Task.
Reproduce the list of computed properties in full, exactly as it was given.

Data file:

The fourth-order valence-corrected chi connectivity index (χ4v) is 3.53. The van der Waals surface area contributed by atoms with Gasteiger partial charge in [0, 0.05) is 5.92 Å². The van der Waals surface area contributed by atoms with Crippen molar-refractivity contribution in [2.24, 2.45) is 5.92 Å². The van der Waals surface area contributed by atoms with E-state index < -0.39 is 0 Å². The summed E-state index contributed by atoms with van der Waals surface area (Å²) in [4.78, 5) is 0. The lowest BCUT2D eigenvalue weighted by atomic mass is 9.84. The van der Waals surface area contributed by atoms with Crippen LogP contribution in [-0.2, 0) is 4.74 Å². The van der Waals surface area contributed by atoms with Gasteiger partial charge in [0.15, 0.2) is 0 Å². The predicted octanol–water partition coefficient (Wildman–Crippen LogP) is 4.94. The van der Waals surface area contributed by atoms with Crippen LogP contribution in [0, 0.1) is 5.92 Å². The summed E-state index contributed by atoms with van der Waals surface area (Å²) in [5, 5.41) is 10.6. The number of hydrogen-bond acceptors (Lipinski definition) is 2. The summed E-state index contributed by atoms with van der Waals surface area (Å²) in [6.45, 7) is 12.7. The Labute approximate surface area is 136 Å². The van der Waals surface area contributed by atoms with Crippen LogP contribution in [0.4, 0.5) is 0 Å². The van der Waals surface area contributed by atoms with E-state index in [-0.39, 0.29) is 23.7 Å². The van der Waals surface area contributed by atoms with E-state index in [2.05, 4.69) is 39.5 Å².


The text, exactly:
The fourth-order valence-corrected chi connectivity index (χ4v) is 3.53. The van der Waals surface area contributed by atoms with Gasteiger partial charge in [0, 0.05) is 5.92 Å². The van der Waals surface area contributed by atoms with Crippen molar-refractivity contribution in [2.24, 2.45) is 5.92 Å². The van der Waals surface area contributed by atoms with E-state index < -0.39 is 0 Å². The summed E-state index contributed by atoms with van der Waals surface area (Å²) in [4.78, 5) is 0. The lowest BCUT2D eigenvalue weighted by atomic mass is 9.84. The van der Waals surface area contributed by atoms with Crippen LogP contribution in [-0.2, 0) is 4.74 Å². The van der Waals surface area contributed by atoms with Gasteiger partial charge in [0.15, 0.2) is 0 Å². The predicted octanol–water partition coefficient (Wildman–Crippen LogP) is 4.94. The van der Waals surface area contributed by atoms with Crippen LogP contribution in [0, 0.1) is 5.92 Å². The summed E-state index contributed by atoms with van der Waals surface area (Å²) in [5, 5.41) is 10.6. The number of hydrogen-bond acceptors (Lipinski definition) is 2. The summed E-state index contributed by atoms with van der Waals surface area (Å²) in [6.45, 7) is 12.7. The Labute approximate surface area is 136 Å². The van der Waals surface area contributed by atoms with Crippen LogP contribution in [0.4, 0.5) is 0 Å². The van der Waals surface area contributed by atoms with E-state index in [-0.39, 0.29) is 23.7 Å². The van der Waals surface area contributed by atoms with E-state index in [2.05, 4.69) is 39.5 Å².